They must care for our loved ones in a system badly equipped to handle our aging population, in a society where family members live far apart. People live longer and longer, with higher and higher burden of chronic disease — foremost Alzheimer’s disease and other dementias. Need for nursing home care keeps rising, but our essential resources of staff and supports are not keeping up. This gap widened until the COVID-19 crisis broke our system apart.
Canada’s nursing home system has not done well by paid care workers on the front line, by Canadian seniors, or by their unpaid caregivers (family and friends). To re-envision our nursing home system, we must make it work for women.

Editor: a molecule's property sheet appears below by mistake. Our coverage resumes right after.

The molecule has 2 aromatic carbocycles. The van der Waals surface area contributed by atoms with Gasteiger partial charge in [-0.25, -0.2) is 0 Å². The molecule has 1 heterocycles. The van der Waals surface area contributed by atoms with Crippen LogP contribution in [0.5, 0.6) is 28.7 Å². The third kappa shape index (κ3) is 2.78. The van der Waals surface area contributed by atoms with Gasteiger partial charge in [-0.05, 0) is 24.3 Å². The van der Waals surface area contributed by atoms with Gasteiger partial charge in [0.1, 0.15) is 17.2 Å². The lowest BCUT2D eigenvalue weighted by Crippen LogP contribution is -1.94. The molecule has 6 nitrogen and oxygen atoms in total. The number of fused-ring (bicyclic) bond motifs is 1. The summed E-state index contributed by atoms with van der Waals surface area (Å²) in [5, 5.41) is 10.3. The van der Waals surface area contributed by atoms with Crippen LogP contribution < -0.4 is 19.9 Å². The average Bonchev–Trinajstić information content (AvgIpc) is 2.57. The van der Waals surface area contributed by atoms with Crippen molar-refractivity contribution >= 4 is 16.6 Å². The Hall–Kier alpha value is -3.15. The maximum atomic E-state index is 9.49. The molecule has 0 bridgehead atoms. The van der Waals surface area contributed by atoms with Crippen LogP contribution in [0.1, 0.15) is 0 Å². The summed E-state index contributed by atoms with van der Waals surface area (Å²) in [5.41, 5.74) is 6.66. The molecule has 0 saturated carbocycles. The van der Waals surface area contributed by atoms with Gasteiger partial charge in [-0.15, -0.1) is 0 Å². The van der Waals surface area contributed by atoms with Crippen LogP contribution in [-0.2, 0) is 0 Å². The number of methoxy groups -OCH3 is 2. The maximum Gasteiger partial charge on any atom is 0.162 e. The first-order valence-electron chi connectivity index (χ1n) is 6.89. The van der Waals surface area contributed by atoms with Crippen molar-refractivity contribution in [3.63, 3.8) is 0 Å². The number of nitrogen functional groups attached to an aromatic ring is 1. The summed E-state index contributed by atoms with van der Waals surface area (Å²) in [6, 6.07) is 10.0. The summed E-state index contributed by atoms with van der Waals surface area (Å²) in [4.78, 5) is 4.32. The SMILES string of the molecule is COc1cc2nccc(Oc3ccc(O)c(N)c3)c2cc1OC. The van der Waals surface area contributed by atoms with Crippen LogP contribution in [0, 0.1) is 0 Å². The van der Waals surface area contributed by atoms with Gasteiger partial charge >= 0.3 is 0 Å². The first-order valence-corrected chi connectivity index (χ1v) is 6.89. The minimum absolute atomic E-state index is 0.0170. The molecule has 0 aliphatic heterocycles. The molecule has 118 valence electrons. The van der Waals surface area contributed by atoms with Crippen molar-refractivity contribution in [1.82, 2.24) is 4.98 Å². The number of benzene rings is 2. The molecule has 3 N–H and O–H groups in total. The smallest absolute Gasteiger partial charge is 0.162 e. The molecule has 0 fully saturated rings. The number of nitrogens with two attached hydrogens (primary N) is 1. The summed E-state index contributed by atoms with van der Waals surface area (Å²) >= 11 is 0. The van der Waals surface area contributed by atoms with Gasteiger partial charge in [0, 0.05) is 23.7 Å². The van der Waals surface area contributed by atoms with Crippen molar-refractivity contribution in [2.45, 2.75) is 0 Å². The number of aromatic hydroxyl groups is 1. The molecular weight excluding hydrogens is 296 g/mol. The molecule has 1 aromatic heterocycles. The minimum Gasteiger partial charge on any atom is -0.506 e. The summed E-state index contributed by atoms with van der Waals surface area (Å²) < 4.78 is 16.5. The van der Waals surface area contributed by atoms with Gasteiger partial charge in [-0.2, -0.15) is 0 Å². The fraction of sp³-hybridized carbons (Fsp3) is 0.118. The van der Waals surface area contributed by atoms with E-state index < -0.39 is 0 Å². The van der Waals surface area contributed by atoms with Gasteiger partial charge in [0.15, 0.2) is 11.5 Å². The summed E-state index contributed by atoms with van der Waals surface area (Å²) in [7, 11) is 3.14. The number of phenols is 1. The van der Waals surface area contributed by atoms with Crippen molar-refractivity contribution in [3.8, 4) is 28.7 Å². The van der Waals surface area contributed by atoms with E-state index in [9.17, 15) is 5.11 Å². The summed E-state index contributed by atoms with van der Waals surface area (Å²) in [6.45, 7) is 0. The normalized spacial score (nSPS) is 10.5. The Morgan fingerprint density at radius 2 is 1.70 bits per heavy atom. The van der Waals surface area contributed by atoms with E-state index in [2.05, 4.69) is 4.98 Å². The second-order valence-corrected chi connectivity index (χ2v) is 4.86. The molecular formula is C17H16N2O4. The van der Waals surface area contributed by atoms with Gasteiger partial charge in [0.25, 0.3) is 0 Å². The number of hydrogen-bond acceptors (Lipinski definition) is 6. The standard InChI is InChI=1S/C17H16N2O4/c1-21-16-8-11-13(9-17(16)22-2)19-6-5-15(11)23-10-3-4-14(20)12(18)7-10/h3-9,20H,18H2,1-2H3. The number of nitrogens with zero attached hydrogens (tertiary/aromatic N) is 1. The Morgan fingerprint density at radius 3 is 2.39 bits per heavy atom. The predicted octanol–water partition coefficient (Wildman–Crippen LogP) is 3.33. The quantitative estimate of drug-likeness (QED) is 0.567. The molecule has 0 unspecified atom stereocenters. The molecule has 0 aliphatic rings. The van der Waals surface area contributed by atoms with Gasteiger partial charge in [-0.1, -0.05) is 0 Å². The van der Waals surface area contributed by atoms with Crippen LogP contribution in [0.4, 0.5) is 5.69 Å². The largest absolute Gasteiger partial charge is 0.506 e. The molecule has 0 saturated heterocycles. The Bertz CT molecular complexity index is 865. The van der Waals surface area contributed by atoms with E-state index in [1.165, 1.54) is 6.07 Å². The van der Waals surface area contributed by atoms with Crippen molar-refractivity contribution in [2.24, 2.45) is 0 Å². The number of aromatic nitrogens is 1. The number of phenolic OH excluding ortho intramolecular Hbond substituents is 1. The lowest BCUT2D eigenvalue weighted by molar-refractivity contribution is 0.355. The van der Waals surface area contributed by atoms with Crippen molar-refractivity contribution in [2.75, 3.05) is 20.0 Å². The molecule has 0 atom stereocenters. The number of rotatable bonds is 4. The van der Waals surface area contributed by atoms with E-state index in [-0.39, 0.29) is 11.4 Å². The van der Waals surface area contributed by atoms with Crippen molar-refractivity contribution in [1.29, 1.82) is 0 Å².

What do we know about women in the nursing home system?
Women’s caregiving in our nursing home system has tremendous economic and social costs. Unpaid caregiving by family members and friends of people in nursing homes contributes to their under-employment, precarious employment, lower incomes, and poorer mental and physical health.